The Open Research at Cambridge conference took place between 22–26 November 2021. In a series of talks, panel discussions and interactive Q&A sessions, researchers, publishers, and other stakeholders explored how Cambridge can make the most of the opportunities offered by open research. This blog is part of a series summarising each event.
Supporting collaboration in early research and research communications via open research tools has the potential to bring real benefits: from speeding up discovery in research by making more aspects of the production of research available to other researchers; to providing recognition for more component parts of the research process; to helping to disrupt and improve the article publishing model; to making interdisciplinary work less challenging and more impactful. But what are the barriers to doing this, and how can the research community overcome them in partnership with publishers and other stakeholders?
The session “The case for opening up collaboration: speed, recognition, and impact” started that conversation through a workshop in 3 parts. The recording of the session is available here:
The first section shared an update on 2 areas where Cambridge University Press is working to encourage collaboration. The first is Cambridge Open Engage, which offers rapid dissemination of early and open research outputs including working papers, preprints, research reports, conference posters and presentations. In response to COVID-19, Engage also began to offer a service for sharing event outputs, as more events became virtual. We saw that there were opportunities to bring benefits to conferences by hosting their outputs with solid scholarly communications infrastructure and speed – meaning that those who cannot attend the conference itself can access outputs and provide feedback to authors, authors can version their research after the event based on that feedback, and the research is citeable and able to accrue impact and metrics outside of the constraints of the conference itself.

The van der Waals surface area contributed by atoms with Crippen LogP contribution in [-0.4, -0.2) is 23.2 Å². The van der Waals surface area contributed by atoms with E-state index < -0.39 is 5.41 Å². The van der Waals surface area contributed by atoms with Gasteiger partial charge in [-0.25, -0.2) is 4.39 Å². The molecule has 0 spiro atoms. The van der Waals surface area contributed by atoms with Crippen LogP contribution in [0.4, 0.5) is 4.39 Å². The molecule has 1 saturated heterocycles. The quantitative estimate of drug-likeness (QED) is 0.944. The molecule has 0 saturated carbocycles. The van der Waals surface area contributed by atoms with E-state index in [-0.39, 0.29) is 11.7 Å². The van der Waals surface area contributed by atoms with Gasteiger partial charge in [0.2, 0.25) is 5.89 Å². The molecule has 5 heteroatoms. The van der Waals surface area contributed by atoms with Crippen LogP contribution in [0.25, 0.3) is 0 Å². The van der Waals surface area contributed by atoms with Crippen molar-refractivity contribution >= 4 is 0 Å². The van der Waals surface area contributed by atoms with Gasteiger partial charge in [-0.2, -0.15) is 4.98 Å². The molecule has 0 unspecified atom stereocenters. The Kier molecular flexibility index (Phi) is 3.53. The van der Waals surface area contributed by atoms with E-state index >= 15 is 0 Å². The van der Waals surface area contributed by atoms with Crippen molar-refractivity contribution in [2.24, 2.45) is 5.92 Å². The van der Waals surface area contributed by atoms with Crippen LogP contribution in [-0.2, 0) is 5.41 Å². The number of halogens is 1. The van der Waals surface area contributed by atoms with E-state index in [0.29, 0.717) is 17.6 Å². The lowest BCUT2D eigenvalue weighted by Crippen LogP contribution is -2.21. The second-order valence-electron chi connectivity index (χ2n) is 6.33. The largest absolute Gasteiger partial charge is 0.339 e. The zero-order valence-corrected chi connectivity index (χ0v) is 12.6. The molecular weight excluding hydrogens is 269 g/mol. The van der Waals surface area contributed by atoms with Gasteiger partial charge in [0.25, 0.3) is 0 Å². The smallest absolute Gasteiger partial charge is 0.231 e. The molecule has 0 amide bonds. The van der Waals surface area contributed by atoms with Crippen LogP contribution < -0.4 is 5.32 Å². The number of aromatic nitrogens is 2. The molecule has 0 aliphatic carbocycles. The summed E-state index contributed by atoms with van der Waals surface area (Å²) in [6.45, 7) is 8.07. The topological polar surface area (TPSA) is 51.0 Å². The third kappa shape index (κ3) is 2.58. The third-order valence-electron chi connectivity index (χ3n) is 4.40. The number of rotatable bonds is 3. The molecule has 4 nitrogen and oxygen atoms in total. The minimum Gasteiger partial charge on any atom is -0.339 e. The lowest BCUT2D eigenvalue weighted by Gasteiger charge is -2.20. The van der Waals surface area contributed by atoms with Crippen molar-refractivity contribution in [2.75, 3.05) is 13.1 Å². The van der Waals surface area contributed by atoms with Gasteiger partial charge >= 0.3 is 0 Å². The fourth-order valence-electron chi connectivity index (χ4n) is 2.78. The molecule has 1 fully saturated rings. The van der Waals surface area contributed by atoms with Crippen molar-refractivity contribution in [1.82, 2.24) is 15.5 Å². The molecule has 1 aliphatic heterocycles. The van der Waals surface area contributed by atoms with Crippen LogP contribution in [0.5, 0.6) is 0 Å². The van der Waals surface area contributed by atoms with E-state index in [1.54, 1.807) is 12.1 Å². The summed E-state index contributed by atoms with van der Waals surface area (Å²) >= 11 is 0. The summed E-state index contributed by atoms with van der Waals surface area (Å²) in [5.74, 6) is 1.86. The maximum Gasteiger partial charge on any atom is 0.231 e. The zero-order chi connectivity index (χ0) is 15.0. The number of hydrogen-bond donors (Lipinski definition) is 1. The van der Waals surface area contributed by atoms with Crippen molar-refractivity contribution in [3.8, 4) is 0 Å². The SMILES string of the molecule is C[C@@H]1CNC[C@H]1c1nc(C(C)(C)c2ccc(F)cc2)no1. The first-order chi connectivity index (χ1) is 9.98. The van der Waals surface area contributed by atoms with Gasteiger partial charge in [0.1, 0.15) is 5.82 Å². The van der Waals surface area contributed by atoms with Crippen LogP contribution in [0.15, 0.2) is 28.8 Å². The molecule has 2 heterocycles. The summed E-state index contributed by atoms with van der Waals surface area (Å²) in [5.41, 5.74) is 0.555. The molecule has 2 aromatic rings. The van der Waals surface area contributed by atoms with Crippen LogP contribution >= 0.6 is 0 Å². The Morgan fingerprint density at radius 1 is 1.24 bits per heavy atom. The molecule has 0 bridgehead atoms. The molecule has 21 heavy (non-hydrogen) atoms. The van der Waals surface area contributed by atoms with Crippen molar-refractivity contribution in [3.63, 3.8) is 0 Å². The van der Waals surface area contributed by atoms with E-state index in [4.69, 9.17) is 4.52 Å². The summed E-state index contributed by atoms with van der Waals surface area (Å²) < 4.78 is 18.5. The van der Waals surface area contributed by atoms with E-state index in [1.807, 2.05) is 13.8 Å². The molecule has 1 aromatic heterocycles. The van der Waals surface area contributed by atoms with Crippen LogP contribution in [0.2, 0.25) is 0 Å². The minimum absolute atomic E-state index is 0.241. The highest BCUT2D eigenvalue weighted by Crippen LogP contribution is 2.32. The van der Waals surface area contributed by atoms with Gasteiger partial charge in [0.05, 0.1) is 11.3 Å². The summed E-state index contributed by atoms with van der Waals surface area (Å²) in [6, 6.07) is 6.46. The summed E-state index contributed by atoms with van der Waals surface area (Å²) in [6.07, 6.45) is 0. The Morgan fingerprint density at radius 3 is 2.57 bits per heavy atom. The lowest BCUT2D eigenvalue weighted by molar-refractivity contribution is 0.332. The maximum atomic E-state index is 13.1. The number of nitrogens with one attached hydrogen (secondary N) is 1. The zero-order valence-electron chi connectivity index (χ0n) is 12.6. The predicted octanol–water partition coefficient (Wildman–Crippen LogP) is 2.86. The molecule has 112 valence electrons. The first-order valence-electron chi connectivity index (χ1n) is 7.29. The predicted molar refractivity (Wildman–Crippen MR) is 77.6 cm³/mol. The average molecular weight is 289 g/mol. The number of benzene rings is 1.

Work is planned to boost Engage’s collaborative utility by adding new spaces called “Communities”. These will bring together broad communities of researchers working in interdisciplinary fields and will augment informal collaboration tools with a fit-for-purpose area where researchers can share their work, discuss their ideas and practices, and find collaborators.
We will be starting with a community for Climate Change & Sustainability, where we will draw together researchers from across disciplines from the humanities to atmospheric science, on a free-to-use platform that offers infrastructure for collaborative work of all kinds.
This area will include:
- Curated & moderated discussion threads
- Communities of practice-i.e. areas to share resources & learning on topics of importance to their professional competencies and/or research skills
- Content alerts and invitations
- Ability to invite commenters
- Ability to find and follow contributors